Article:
An Intro to Psychology

 

Psychology  has been around for ages, long before anyone called it that. In fact, psychology is rooted in the philosophical thinking of Aristo, Descartes and others. There's a saying among psychologists that the difference between philosophers and psychologists is that the former only speculate, while the latter empirically research what they speculate about. This is an understatement of the differences between the two, of course, and psychology, much like other sciences, has actually emerged from philosophy.

In psychology we ask questions about the world around us, especially ones related to the mind. And as such, psychology is all about people. The way we think, behave, feel, and interact with each other and with the environment.

 

Contrary to popular belief, psychology is not a mere theoretical science where people lie on couches and pour their troubled thoughts in front of a nodding, bored looking, bold, beard-trimmed, middle-aged person.  Psychology first emerged as an empirical science, when Wilhelm Wundt opened the Institute for Experimental Psychology at the University of Leipzig in Germany in 1879. His first experiments dealt with the perception of taste, smell & color. Today, the fields of Behavioral and Cognitive Psychology continue to explore these basic questions, but have evolved in the past century and a half to more complicated ones. Known representatives of these fileds include John B. Watson, Ivan Pavlov, B.F. Skinner, and more recent ones like Amos Tversky, Daniel Kahneman and Daniel Schacter.
 

The last couple of decades has also seen the rise of a new hybrid: the economical psychologist, better known as Behavioral Economists. These new “creatures” employ behavioral psychology in the understanding of economical thought, staate and structure. Amongst them you probably heard of Dan Arieli, Daniel Kahneman (again) and Richard Thaler.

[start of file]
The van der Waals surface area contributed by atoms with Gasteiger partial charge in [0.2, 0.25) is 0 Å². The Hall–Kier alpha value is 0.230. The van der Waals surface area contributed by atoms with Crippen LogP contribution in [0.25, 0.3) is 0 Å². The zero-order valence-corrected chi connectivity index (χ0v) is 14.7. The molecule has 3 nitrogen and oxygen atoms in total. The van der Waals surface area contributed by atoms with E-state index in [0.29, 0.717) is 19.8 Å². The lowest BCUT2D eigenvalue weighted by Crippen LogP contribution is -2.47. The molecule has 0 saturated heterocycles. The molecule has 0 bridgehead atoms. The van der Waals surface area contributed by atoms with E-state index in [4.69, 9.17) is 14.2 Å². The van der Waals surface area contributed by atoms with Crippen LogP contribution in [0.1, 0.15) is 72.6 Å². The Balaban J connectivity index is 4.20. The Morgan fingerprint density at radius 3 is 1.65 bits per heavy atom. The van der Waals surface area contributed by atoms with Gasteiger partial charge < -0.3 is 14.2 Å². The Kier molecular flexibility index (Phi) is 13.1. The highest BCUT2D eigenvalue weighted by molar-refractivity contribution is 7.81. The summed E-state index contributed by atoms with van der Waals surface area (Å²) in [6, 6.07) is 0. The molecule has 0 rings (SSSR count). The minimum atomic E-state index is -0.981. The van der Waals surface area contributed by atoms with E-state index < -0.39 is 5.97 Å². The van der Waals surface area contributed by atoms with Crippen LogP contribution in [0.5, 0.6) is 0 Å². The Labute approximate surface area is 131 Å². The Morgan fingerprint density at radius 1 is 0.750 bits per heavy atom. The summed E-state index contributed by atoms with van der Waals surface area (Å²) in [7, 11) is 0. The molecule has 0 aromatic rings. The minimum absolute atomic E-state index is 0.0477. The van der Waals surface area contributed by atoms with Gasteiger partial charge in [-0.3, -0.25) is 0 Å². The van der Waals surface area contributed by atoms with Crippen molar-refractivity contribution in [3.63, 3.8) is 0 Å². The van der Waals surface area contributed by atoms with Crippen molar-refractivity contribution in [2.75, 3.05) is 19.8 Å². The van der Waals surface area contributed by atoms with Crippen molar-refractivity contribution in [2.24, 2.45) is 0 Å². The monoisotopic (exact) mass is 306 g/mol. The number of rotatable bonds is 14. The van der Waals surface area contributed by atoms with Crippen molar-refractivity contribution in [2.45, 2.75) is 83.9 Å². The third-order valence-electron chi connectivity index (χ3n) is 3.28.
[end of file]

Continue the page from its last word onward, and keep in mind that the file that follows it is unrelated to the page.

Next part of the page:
We must also remember that when dealing with the human creature, we are almost always dealing with social constructs. Humans interact with each another, so Social Psychology plays an important part in understanding behavior.

So what is this channel all about?

 

 

 

I aim to upload a weekly post touching on one of the following fields that relate to a start-up, or any other company for that matter, during some point in its lifespan. These posts will give you insights about addressing your audience, be it your users, customers or employees (even employers, if you have them), about conversion, retention, or choose your favorite "-ions". This will be accomplished by exposing you to empirical data collected from real experiments, and then adding my perspective on product and/or marketing to it.

 

Bear in mind that this is not meant as a “to-do list” for the perfect site/app/company, since no such list exists (or we’d all be billionaires). It will provide advice, which you’ll often have to accommodate to your specific product. It will point out things to avoid, although here too, your judgement and discretion are advised.

 

You are encouraged to comment, ask, object and interact with me and others on the related subjects. And remember – I’m here to help you, as I’ve been doing all along, to tailor the best suit of psychological skills to your product.

 

Eduardo A. Schilman, Ph.D

 

 

Eduardo A. Schilman, Ph.D

 

 

The Ambiguity Effect

 

 

#1

HEURISTICS 

 

 

 

 

We all use them, and rightfully so. But we should remember that like most things,

there's a good and bad to heuristics too:

 

The Good

Provides fast, close to optimal, answers when time or cognitive capabilities are limited.

 

The Bad

Violates logical principals and can lead to errors.